A comedic highlight of the evening was a sequence of stories Cosby told about growing up with his friend Peter Whitehead. Cosby said “we called him the whole name because it was funny — because he was black!” When they were seven, they saw Peter Whitehead’s older brother kissing a girl, which terrified the young boys. Cosby recalled making a pact, “I said Peter Whitehead, if a girl ever put her tongue in my mouth, I would punch her in the face — real hard! And Peter Whitehead said, ‘me, too, because you could get polio from that!'”

“And I meant it, but I didn’t know puberty was coming,” Cosby said of his transition into adolescence. As a thirteen year-old at a birthday party where they played spin the bottle, Cosby had the opportunity to kiss a girl he admired very much. As Cosby and the girl came to center of the circle, he recalled, “Peter Whitehead fell backwards with his legs up in the air, laughing so hard, and he said, ‘Coz, punch her in the face! Real hard!'”

As he moved on to marriage and parenthood, Cosby joked with the male portion of the audience. “You’re a man, then you get married — I’m telling all you young guys this now — you lose your manhood. You become husband. Then she has a child, and you lose husband, you become father — one of the most pitiful positions. Father’s day? It’s a joke — they should get rid of it. It’s so bad that you don’t even know it’s father’s day. … I’m a multi-millionaire, and four of my daughters, that’s all I have, four daughters, chipped in, and got me a bottle of Aquavelvet!”

He continued with a warning about the power wives have in a marriage. “Young men listen carefully — deal with yourselves as men, but don’t take yourselves seriously as head of the house when you get married. Look at your father, that’s you — many strong men have turned into that. The President — a man who can order anything in the world — I bet he cannot eat any more pretzels in the white house.”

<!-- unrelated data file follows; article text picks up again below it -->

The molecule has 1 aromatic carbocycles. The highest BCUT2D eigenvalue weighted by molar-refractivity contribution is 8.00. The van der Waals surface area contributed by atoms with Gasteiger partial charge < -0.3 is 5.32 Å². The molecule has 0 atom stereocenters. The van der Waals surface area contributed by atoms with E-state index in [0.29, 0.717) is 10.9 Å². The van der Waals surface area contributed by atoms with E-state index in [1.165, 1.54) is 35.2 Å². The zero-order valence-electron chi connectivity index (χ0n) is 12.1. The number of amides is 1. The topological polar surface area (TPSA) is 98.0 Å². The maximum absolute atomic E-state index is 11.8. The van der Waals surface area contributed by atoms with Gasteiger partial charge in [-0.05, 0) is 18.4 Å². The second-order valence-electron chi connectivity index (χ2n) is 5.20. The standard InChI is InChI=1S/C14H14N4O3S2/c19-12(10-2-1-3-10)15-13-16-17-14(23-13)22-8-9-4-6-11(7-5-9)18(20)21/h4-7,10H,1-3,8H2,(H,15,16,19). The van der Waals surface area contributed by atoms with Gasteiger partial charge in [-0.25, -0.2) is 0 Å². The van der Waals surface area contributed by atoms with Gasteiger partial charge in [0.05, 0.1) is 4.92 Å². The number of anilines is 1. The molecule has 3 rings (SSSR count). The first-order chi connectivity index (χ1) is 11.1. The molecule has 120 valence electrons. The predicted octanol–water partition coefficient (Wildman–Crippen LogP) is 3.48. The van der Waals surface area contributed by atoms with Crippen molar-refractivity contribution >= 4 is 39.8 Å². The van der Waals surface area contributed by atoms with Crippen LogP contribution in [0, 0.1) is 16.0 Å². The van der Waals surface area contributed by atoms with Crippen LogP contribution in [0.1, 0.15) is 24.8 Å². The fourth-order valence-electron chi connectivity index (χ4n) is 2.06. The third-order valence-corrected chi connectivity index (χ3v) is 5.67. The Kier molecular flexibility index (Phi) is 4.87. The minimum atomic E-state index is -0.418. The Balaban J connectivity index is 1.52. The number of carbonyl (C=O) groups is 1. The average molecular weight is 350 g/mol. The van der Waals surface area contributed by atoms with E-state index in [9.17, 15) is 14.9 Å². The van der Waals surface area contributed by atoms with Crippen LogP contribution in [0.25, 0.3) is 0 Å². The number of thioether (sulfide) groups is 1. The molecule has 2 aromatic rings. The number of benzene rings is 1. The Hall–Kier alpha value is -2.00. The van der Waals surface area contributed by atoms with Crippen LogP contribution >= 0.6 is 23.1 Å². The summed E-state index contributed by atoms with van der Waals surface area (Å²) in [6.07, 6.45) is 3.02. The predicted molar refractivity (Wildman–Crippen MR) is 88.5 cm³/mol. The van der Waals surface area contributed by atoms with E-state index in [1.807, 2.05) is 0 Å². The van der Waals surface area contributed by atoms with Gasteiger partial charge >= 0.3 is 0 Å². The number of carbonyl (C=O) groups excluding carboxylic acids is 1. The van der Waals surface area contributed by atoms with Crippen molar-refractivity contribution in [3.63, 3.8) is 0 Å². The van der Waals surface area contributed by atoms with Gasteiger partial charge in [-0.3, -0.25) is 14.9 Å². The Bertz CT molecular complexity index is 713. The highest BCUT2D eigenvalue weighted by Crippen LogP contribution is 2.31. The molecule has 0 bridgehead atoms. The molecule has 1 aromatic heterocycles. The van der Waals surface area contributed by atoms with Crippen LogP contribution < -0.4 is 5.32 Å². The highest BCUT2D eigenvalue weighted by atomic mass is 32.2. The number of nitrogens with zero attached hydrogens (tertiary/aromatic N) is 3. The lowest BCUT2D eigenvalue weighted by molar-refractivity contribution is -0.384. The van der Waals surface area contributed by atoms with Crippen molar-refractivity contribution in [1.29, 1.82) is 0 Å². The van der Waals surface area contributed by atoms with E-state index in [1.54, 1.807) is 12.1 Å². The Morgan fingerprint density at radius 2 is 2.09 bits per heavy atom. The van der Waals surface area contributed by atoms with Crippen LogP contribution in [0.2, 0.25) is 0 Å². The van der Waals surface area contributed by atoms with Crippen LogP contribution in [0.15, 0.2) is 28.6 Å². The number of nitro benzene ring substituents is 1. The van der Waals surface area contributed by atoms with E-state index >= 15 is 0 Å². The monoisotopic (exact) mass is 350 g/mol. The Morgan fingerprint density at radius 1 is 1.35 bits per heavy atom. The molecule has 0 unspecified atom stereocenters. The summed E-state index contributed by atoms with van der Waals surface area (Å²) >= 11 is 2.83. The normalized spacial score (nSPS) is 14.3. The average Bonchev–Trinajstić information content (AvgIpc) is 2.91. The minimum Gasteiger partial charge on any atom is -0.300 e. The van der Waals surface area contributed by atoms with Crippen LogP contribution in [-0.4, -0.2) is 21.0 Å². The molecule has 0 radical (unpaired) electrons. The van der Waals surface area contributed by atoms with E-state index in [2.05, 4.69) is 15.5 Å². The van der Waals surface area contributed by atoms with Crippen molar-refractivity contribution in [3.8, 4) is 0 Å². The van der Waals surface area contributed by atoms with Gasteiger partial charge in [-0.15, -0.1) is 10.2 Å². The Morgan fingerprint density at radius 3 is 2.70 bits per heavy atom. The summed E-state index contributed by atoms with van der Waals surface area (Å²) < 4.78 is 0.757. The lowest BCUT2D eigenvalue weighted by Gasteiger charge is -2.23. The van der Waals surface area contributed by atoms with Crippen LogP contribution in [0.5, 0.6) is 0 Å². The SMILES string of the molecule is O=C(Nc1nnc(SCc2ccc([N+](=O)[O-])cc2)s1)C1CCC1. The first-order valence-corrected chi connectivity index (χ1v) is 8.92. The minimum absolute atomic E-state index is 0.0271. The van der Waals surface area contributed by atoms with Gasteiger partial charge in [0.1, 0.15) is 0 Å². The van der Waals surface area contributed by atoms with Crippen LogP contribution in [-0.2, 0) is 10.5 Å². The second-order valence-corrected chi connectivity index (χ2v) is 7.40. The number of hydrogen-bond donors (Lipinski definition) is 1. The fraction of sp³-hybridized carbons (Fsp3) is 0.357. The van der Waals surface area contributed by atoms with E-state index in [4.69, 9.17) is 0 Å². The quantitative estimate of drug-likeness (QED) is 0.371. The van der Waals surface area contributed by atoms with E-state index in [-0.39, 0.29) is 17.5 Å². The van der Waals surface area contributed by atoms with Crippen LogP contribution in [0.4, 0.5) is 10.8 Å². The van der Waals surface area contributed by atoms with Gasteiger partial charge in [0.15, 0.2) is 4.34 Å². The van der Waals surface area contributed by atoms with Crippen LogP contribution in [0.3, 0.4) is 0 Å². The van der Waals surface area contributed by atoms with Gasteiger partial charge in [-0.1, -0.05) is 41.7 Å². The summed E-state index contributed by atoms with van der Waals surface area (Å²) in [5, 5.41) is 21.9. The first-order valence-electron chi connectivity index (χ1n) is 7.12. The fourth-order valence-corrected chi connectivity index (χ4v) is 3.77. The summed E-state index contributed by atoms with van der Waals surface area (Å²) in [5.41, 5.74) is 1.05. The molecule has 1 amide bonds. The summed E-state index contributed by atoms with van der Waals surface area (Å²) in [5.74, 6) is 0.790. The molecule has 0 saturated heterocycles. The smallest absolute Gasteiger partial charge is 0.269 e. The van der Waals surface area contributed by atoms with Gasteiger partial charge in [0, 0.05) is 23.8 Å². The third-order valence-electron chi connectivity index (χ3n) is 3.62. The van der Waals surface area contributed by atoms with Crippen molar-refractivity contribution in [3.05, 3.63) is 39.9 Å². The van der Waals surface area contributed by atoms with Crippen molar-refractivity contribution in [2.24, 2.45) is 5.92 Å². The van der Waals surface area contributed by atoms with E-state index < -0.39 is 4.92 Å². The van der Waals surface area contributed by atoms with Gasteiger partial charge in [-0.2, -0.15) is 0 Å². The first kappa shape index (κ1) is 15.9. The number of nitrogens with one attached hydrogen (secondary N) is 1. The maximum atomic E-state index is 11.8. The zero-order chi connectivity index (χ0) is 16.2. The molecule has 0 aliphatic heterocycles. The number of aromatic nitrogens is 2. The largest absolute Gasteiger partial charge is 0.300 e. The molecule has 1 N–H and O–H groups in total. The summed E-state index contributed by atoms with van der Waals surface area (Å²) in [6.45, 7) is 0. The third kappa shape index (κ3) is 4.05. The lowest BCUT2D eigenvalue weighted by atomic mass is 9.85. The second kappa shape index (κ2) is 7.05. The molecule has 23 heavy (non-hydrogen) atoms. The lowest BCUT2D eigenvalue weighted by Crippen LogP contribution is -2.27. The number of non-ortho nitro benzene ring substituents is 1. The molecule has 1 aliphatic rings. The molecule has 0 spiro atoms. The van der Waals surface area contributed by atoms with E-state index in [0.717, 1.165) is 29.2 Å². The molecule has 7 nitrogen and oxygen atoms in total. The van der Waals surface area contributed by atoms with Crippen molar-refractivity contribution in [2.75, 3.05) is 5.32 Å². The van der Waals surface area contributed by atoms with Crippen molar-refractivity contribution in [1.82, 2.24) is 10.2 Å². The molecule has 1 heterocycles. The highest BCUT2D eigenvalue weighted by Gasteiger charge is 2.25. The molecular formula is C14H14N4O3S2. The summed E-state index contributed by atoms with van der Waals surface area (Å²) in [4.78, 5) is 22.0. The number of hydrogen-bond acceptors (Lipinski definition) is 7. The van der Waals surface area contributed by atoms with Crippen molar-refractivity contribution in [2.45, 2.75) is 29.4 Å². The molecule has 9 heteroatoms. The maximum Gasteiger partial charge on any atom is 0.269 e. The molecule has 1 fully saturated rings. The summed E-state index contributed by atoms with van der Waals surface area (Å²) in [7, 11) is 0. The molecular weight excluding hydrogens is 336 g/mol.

Many students in the audience thought his finest comedic performance came during his bit about visiting the dentist. “They tell you not to pick your teeth with any sharp metal object — then you sit in their chair and the first thing they pull out is an iron hook, followed by a huge needle.” Cosby also imitated a voice created when half of a patient’s face is numbed by Novocain.

Wang said, “His facial expressions were outstanding, and it was great how he could have a conversation with himself for that whole segment.”

“He had us laughing until we were practically crying — I almost fell off my seat,” said Jess Rounds ’04.

Cosby concluded his time with a message tailored for parents’ weekend, but that was intended for all college students.

“Your parents are with you this weekend — these are the only people who practice or understand unconditional love. They are there for you when nobody else is. This is a difficult time your life — all I’m asking you to do is throw away the practice and open up to them. They’ll be the only ones there at the worst time of degradation or whatever that may be. Come on in and embrace them, hug them. That’s making a real person of yourselves.”

The visit was a great success, according to Patrick. “Dr. Cosby only speaks at six colleges each year, so we were very lucky to have him speak at Cornell. He really enjoyed everything about the show — as was evident by staying on stage for a full 2 hours — and I think the audience left feeling as though they got their money’s worth.”

Archived article by Tony Apuzzo